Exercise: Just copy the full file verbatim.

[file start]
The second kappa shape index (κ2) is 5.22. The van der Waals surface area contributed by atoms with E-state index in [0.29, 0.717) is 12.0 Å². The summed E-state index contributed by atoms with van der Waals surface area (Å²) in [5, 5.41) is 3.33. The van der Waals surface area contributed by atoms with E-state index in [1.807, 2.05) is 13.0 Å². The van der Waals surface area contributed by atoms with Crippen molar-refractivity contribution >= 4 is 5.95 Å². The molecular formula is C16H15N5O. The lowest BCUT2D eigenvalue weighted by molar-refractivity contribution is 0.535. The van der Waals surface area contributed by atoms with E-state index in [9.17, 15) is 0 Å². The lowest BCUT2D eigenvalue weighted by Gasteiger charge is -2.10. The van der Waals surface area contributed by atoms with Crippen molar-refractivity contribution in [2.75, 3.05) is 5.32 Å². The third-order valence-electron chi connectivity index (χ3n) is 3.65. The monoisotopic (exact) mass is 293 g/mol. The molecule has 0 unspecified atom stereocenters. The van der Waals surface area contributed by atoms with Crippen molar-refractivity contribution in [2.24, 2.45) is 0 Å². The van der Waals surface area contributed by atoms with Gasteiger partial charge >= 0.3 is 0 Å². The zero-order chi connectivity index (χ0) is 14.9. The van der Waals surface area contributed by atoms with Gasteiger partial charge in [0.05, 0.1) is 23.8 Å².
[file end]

The second kappa shape index (κ2) is 5.22. The van der Waals surface area contributed by atoms with E-state index in [0.29, 0.717) is 12.0 Å². The summed E-state index contributed by atoms with van der Waals surface area (Å²) in [5, 5.41) is 3.33. The van der Waals surface area contributed by atoms with E-state index in [1.807, 2.05) is 13.0 Å². The van der Waals surface area contributed by atoms with Crippen molar-refractivity contribution >= 4 is 5.95 Å². The molecular formula is C16H15N5O. The lowest BCUT2D eigenvalue weighted by molar-refractivity contribution is 0.535. The van der Waals surface area contributed by atoms with E-state index in [9.17, 15) is 0 Å². The lowest BCUT2D eigenvalue weighted by Gasteiger charge is -2.10. The van der Waals surface area contributed by atoms with Crippen molar-refractivity contribution in [2.75, 3.05) is 5.32 Å². The third-order valence-electron chi connectivity index (χ3n) is 3.65. The monoisotopic (exact) mass is 293 g/mol. The molecule has 0 unspecified atom stereocenters. The van der Waals surface area contributed by atoms with Crippen molar-refractivity contribution in [2.24, 2.45) is 0 Å². The van der Waals surface area contributed by atoms with Gasteiger partial charge >= 0.3 is 0 Å². The zero-order chi connectivity index (χ0) is 14.9. The van der Waals surface area contributed by atoms with Gasteiger partial charge in [0.05, 0.1) is 23.8 Å².